Thursday, March 28, 2002
S.C. to Decide if E-Mail Coming in to Employees Can Be Enjoined
From Staff and Wire Service Reports
The California Supreme Court agreed yesterday to decide whether an employer can ban the sending of mass e-mails to its employees at work.
Five justices voted to review a Third District Court of Appeal ruling that a fired Intel Corp. worker was properly enjoined, on a trespass theory, from continuing to inundate the company with critical e-mails. Justices Marvin Baxter and Ming Chin recused themselves from the case, Intel Corp. v. Hamidi, 94 Cal.App.4th 325.
A divided Court of Appeal appeal—Justice Fred Morrison wrote the opinion, Presiding Justice Arthur Scotland concurred, and Justice Daniel Kolkey dissented—upheld the injunction in December. The majority rejected Kourosh Kenneth Hamidi’s arguments that his e-mailing was protected by the First Amendment and its California counterpart, and that it wasn’t trespass under California law.
The case has attracted widespread interest among free speech advocates, intellectual property scholars and the technology community.
The move comes a month after the justices agreed to hear a different cyberspace case. That case weighs whether it is an illegal restraint on speech to prohibit someone from posting on the Internet an encryption-breaking code enabling the recording of digital versatile discs, or DVDs.
Former Intel engineer Hamidi, who was fired from the Santa Clara-based company after a work-injury dispute in 1999, made headlines when he drove a horse and buggy to the chipmaker’s headquarters and dropped off 40,000 anti-Intel messages.
After his 1995 dismissal from Intel, he barraged the company’s computer server by sending several different e-mails complaining of unfair work practices. The e-mails went to as many as 30,000 of the company’s workers.
Sacramento Superior Court Judge John Lewis and the appellate panel ruled that Intel had the same right to police its e-mail system as it would its factories and office hallways. The court said the e-mails were a literal intrusion into the workplace.
While courts and legislatures have limited junk e-mail advertisements — known as spam—the Hamidi case concerns the power of the courts to turn off an individual’s vehicle to exercise an opinion.
Hamidi, of Citrus Heights, said the court’s action Wednesday was a “good sign.”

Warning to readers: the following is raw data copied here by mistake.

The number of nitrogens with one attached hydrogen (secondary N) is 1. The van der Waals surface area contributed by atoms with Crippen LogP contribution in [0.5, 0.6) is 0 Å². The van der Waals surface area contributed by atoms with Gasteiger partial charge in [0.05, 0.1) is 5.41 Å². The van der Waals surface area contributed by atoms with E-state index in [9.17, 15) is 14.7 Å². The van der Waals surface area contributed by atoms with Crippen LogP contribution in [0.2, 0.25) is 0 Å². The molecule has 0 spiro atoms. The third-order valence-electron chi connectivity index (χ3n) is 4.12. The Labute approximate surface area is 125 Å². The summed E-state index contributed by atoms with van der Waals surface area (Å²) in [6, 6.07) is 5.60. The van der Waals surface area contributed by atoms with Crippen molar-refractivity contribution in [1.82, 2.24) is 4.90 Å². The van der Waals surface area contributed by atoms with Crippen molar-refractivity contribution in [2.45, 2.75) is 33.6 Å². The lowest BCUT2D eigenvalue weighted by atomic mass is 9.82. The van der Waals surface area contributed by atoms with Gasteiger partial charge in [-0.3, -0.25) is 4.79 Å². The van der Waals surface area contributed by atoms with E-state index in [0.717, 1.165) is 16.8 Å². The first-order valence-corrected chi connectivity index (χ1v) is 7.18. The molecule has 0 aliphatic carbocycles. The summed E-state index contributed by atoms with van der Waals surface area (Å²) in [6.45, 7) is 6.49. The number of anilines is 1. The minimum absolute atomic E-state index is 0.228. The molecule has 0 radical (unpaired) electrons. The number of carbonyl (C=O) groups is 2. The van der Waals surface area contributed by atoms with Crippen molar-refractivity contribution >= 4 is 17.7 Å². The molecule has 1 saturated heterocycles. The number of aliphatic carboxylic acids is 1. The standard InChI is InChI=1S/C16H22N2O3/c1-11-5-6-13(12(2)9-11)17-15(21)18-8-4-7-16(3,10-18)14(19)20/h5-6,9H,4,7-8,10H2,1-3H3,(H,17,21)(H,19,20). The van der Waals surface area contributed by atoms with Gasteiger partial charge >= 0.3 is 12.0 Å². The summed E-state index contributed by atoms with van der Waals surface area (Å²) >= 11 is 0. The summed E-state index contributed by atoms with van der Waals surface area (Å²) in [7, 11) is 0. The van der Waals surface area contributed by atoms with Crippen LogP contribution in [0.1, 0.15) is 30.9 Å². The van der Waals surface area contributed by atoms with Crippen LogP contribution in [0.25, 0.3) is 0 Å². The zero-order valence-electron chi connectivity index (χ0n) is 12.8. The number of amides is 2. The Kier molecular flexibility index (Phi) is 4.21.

Intel’s lawyer, Michael Jacobs, urged the justices to let the injunction against Hamidi stand.
“His theory ... is that an employer’s internal computer network, once connected to the outside world through the Internet, becomes a free-for-all-zone in which the invocation of free speech trumps private property rights and common sense,” Jacobs said.
Cindy Cohn, legal director of the San Francisco-based Electronic Frontier Foundation, a civil liberties group, applauded the court’s move.
She said that, if Hamidi’s injunction were to stand, the case could set bad precedent. She said that a man could be guilty of trespassing by sending his lover an e-mail after she told him not to communicate with her by e-mail.
The American Civil Liberties Union, the Thomas Jefferson Center for the Protection of Free Expression, three dozen law professors from throughout the country and others urged the court to revisit the case. The AFL-CIO requested that the Court of Appeal opinion be depublished if review were not granted.
In other actions taken at yesterday’s conference, the justices:
•Agreed to decide whether a trial judge is subject to disqualification under Code of Civil Procedure Sec. 170.6 when a case is sent back for resentencing only. A divided panel in Peracchi v. Superior Court, 94 Cal.App.4th 209, answered in the affirmative.
The panel ruling was based on Sec. 170.6(b)(2), which grants each side a new peremptory challenge to the trial judge following reversal for “new trial.”
The majority—Justice Dennis Cornell and assigned Tuolumne Superior Court Judge William Polley—reasoned that the policy behind the statute, allowing a party to avoid going back before a judge whom the party believes would be biased after being cited for error, would apply to a sentencing proceeding in which the judge exercises substantial discretion.
Presiding Justice James Ardaiz dissented, saying the legislative intent behind Sec. 170.6(b)(2), which was added to the statue in the mid-1980s, was to limit post-appeal disqualifications to new trials on issues raised by the pleadings.
Baxter—who is Ardaiz’s brother-in-law,—recused himself from the high court’s consideration of the case. Chin was absent when the conference considered the case.
•Declined to review a First District Court of Appeal ruling that former Major League Baseball players have no right to control the dissemination of factual data concerning their careers, their performance statistics, photographs, and verbal descriptions and video depictions of their play.
Major League Baseball has a constitutional right to promote the names, likenesses, and accomplishments of its players without their consent, the panel ruled. It rejected a pair of consolidated lawsuits by players from the game’s past, who claimed they were entitled to a share of the millions of dollars MLB earns by marketing products that contain the players’ names or photographs.
The suits were brought by players who toiled in the 1930s and 1940s, before the era of huge licensing fees and collective bargaining, including Al Gionfriddo, known for his historic catch that robbed Joe DiMaggio of a home run in the 1947 World Series.
The case is Gionfriddo v. Major League Baseball, 94 Cal.App.4th 400.
Copyright 2002, Metropolitan News Company